I went to the pre-treatment meetings for around 10 days before I got a bed and I stayed abstinent for those days leading up to it. Those were difficult days. I stayed away from most of my friends, locked myself in a room and just hung on, but I still couldn’t see a way out or a life without using.

When I finally got to treatment it felt like a relief. Once I settled in a bit, I realised everyone in there had similar issues and stories to me. I was never planning on stopping drinking, using or gambling at that time, I was happy to just escape my life for 28 days. I started to come around to it a bit after 2 weeks or so, I got hope from fellow residents and other members that came in to speak and I got educated on this disease to a certain extent. But somehow, I knew I was never going to last with just that knowledge alone. Towards the end of my treatment, it was suggested by my councillor that I go to a secondary treatment program in Tabor Fellowship. At first I thought to myself “no way” but after leaving Tabor Lodge I wasn’t long coming around to the idea.

It was 5 weeks later I went to Tabor Fellowship for the simple reason I didn’t know how to cope without using. At that stage, there was a glimmer of hope inside me. I didn’t want to go back to my old life of drink, drugs and gambling and I couldn’t keep going the way I was going for the past 5 weeks. During that 5 weeks, I wasn’t going to any meetings, so I wasn’t moving forward in my recovery by any means. My head was a mess and I felt I was the same person not using than when using.

I went into Tabor Fellowship on a Saturday. I was after hearing a lot about it from members and they spoke highly of it. One member who went through the house told me “Tabor Lodge thought me about my addiction and Tabor Fellowship thought me how to live”. This made sense to me because I knew I needed to be thought how to live without drink, drugs and gambling.

I learned a lot about myself during my time in Tabor Fellowship. I learnt how to live again, not only how to get up early, eat regularly, be productive and be a good person, but how to live with the fear, anxiety, depression, guilt, anger and all those things I lived with day in, day out for years.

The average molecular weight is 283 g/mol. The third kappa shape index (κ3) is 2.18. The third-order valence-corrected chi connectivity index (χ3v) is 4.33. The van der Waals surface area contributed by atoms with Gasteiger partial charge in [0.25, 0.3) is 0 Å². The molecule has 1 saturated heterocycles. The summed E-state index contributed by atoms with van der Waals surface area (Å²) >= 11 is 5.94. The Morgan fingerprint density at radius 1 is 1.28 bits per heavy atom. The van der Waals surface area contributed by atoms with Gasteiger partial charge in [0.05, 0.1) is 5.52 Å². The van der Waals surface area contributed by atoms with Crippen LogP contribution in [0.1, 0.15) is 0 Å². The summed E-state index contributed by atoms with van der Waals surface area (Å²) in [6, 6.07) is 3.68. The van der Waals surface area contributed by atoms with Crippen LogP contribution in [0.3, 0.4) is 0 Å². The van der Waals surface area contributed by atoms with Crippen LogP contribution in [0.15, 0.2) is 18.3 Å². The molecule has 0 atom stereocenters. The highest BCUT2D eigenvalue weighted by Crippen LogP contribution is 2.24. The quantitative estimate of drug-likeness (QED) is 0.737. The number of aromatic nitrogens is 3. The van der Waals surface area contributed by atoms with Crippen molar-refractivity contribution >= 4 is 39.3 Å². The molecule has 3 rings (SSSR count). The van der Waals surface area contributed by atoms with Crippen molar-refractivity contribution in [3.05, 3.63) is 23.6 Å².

Since then, my life has taken off in such a positive way, even though it had loads of ups and downs, overall, it has been a story of success. I got my children back in my life. I get to see and talk to them on a regular basis and they’re happy to be in my company. I went back to full time work after a year in recovery and eventually went back Pipe fitting as I was qualified by trade and I felt I would have enjoyed doing it in the right frame of mind. I’ve been in recovery now for over four years and they have been the best years of my life. I have a roof over my head, clothes on my back, a caring partner, a beautiful new baby girl, a job to go to each day which I enjoy doing and I have been promoted twice in the last six months to foreman and running the office. I have built trust with family and friends and work colleagues as well as my employer due to my recovery. Most days I enjoy life and I want to live, which is a far cry from where I came from. I am able to live life like I always wanted to, I go on holidays, conventions, weekends away, birthday parties, weddings and all without picking up a drink or a drug. A new way of life is what was promised to me before I went to Tabor Group if I gave it an honest shot and a new way of life is what I have. I’m certain without them I wouldn’t be where I am today.

VHI LAYA GLO AVIVA CHKS Cork Chamber